Justin Trudeau’s first act as leader of Canada’s Liberal Party should have been simple enough. Less than 24 hours after being chosen for the post, the Boston Marathon bombings took place. All Trudeau had to do was express his sympathy for the victims and solidarity with the United States. Instead, he said this:
We have to look at the root causes. Now, we don’t know now if it was terrorism or a single crazy or a domestic issue or a foreign issue.
But there is no question that this happened because there is someone who feels completely excluded. Completely at war with innocents. At war with a society. And our approach has to be, okay, where do those tensions come from?
If it was terrorism?
Someone who feels excluded?
Naturally, Prime Minister Stephen Harper was appalled. Harper replied to Trudeau’s statement while in London to attend Margaret Thatcher’s funeral. Without mentioning Trudeau by name, Harper made his contempt for the new Liberal leader’s position clear:
When you see this type of violent act, you do not sit around trying to rationalize it or make excuses for it or figure out its root causes. You condemn it categorically, and to the extent you can deal with the perpetrators, you deal with them as harshly as possible.
Yet I am sure that Trudeau’s statement came as little surprise to Harper. In 2011, Trudeau objected to a Canadian government brochure for immigrants describing honor killings as “barbaric.” Just last December, Trudeau raised eyebrows as a keynote speaker to an Islamic conference in Toronto that was sponsored by an organization with links to Hamas (which withdrew its sponsorship just days before Trudeau was due to speak).
But what makes Trudeau’s statement about the Boston Marathon bombings so remarkable is how they stand in contrast to his father, Pierre Eliot Trudeau, who served as Canada’s Prime Minister from 1968 to 1984 (briefly interrupted by the short-lived Tory government of Joe Clark in 1979).
The elder Trudeau was tested by terrorism early in his first term. The Front de Liberation du Quebec (FLQ) was a Marxist group dedicated to attaining Quebec independence by violent means. Founded in 1963, the FLQ was known in its early days for setting bombs on Canadian government property, mostly mailboxes and military armories. By 1969, the FLQ escalated its violent campaign. In February of that year, the group bombed the Montreal Stock Exchange, injuring 27 people. Seven months later, it set off a bomb in the home of Montreal mayor Jean Drapeau. But the FLQ wasn’t done.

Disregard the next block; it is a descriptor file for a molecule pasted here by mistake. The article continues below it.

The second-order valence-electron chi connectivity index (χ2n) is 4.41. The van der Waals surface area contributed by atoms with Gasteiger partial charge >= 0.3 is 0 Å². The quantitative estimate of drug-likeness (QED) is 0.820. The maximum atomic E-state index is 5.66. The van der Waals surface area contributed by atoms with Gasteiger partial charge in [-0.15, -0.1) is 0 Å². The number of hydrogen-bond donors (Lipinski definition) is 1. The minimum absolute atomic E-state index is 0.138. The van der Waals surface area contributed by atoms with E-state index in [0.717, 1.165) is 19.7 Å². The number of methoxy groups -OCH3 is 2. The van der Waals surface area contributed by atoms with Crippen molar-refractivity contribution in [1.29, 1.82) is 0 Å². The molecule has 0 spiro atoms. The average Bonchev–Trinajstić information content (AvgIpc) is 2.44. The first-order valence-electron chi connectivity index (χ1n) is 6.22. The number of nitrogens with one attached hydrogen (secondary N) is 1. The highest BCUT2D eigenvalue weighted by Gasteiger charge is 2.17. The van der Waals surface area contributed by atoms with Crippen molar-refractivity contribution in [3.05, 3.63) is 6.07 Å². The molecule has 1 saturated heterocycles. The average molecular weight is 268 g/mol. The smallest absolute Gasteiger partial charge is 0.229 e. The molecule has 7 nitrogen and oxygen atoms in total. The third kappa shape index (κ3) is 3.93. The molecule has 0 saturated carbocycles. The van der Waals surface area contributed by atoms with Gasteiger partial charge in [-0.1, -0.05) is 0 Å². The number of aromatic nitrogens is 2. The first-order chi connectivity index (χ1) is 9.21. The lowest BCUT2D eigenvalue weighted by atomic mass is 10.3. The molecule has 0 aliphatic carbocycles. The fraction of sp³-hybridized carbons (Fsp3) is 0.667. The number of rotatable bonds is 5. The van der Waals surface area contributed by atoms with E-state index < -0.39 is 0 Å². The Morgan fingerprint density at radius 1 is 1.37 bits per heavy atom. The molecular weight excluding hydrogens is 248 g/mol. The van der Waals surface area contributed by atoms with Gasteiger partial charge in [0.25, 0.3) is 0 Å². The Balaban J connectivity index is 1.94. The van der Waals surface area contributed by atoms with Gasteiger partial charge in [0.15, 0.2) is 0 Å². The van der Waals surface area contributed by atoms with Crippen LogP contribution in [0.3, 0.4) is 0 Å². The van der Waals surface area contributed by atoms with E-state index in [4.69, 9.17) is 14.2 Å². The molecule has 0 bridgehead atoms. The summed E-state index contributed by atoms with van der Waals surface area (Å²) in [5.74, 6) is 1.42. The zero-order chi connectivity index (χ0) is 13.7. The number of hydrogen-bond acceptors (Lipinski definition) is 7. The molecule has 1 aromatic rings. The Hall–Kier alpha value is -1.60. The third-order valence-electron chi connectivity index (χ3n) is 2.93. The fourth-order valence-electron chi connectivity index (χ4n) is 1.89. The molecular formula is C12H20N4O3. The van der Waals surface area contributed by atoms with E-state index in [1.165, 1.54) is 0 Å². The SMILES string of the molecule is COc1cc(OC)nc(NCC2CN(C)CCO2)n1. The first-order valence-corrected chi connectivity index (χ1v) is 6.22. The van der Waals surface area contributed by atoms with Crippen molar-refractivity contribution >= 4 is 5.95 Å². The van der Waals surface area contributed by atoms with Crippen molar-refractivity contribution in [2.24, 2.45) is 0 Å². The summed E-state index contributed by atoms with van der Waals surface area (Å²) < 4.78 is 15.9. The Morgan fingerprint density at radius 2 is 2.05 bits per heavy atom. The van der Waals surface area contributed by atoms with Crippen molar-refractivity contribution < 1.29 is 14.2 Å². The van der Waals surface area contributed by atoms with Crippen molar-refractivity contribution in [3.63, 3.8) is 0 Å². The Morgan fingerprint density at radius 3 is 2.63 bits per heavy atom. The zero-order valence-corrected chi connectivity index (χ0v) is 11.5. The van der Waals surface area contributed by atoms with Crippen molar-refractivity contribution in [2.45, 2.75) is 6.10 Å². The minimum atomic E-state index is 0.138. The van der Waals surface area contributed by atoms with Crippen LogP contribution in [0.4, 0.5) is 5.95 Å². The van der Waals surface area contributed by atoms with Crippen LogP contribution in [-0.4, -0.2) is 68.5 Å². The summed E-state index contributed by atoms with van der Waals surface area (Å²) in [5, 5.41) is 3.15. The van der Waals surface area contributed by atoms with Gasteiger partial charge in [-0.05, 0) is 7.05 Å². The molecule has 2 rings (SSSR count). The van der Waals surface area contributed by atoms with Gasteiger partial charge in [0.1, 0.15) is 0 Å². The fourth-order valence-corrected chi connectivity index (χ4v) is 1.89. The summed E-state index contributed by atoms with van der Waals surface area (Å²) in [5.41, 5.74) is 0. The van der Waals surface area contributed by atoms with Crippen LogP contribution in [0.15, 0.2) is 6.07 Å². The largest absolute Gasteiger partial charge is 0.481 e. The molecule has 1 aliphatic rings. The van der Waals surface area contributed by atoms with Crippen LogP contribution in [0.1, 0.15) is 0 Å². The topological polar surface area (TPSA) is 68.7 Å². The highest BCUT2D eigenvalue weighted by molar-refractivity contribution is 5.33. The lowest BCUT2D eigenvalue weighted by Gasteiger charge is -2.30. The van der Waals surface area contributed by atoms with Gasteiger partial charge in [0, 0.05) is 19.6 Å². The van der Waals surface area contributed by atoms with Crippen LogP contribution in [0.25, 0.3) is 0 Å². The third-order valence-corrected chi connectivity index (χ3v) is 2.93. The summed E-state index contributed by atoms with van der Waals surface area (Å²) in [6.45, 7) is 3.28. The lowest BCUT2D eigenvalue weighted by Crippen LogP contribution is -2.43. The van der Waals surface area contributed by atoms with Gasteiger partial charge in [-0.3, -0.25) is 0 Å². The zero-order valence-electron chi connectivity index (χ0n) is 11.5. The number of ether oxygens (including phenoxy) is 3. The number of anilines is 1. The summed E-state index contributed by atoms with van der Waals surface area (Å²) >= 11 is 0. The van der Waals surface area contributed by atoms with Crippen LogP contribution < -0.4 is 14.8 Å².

On October 5, 1970 (more than a year before Justin Trudeau was born), the FLQ kidnapped James Cross, the British Trade Commissioner. Five days later, it kidnapped Pierre LaPorte, Quebec’s Minister of Labour. This act of terrorism would become known as the October Crisis or the FLQ Crisis. Although Cross was eventually released, LaPorte would be murdered by the FLQ.
Trudeau responded to this crisis by putting Canada’s military on the streets of Ottawa, Montreal, and Quebec City before persuading Canada’s parliament to pass the War Measures Act, which effectively put Canada under martial law. Seventy-two hours before invoking the War Measures Act, Trudeau had a confrontation with CBC reporter Tim Ralfe on the steps of Parliament Hill. The two men disagreed over law and order and civil liberties:
RALFE: I still go back to the choice you make and the kind society you live in.
TRUDEAU: Well, there are a lot of bleeding hearts around who don’t like to see people with helmets and guns. All I can say is go on and bleed. But it’s more important to keep law and order in this society than to be worried about weak-kneed people who don’t like the looks of a soldier.
RALFE: At any cost? At any cost? How far would you go with that? How far would you extend that?
TRUDEAU: Just watch me.
Could you imagine President Obama referring to his constituency as bleeding hearts?
Unlike his son, the elder Trudeau did not concern himself with the root causes of the FLQ’s actions nor did he concern himself with whether FLQ members felt completely excluded from society. If Pierre Trudeau was still alive and heard what his son had to say about the Boston Marathon bombings, it is quite reasonable to argue that he would tell his son that he is acting like a bleeding heart.
But Pierre Trudeau is dead and gone and Justin Trudeau could one day be elected leader of our neighbor to the North. Therefore it is incumbent upon us to just watch him.
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